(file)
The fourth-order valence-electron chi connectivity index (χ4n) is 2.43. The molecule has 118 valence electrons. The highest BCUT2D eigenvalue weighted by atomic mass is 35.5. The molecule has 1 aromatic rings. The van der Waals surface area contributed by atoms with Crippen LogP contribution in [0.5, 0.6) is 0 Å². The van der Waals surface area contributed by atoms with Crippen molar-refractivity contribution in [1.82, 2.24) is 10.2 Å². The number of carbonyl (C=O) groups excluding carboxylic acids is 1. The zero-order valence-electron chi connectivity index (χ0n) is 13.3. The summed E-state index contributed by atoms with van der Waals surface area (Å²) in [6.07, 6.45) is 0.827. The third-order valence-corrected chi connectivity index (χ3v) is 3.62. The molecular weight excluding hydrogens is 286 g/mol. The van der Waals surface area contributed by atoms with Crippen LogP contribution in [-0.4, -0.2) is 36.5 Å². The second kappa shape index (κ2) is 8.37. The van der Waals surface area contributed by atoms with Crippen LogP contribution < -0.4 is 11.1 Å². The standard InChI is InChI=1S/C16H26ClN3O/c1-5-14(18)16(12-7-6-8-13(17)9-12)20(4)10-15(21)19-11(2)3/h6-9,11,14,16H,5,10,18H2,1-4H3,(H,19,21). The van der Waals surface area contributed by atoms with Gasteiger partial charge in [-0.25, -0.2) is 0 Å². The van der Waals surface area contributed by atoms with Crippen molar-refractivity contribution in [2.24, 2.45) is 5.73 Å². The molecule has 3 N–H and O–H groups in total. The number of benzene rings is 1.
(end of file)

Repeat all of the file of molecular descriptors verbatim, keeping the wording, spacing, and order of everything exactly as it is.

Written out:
The fourth-order valence-electron chi connectivity index (χ4n) is 2.43. The molecule has 118 valence electrons. The highest BCUT2D eigenvalue weighted by atomic mass is 35.5. The molecule has 1 aromatic rings. The van der Waals surface area contributed by atoms with Crippen LogP contribution in [0.5, 0.6) is 0 Å². The van der Waals surface area contributed by atoms with Crippen molar-refractivity contribution in [1.82, 2.24) is 10.2 Å². The number of carbonyl (C=O) groups excluding carboxylic acids is 1. The zero-order valence-electron chi connectivity index (χ0n) is 13.3. The summed E-state index contributed by atoms with van der Waals surface area (Å²) in [6.07, 6.45) is 0.827. The third-order valence-corrected chi connectivity index (χ3v) is 3.62. The molecular weight excluding hydrogens is 286 g/mol. The van der Waals surface area contributed by atoms with Crippen LogP contribution in [-0.4, -0.2) is 36.5 Å². The second kappa shape index (κ2) is 8.37. The van der Waals surface area contributed by atoms with Crippen LogP contribution < -0.4 is 11.1 Å². The standard InChI is InChI=1S/C16H26ClN3O/c1-5-14(18)16(12-7-6-8-13(17)9-12)20(4)10-15(21)19-11(2)3/h6-9,11,14,16H,5,10,18H2,1-4H3,(H,19,21). The van der Waals surface area contributed by atoms with Gasteiger partial charge in [-0.25, -0.2) is 0 Å². The van der Waals surface area contributed by atoms with Crippen molar-refractivity contribution in [2.24, 2.45) is 5.73 Å². The molecule has 3 N–H and O–H groups in total. The number of benzene rings is 1.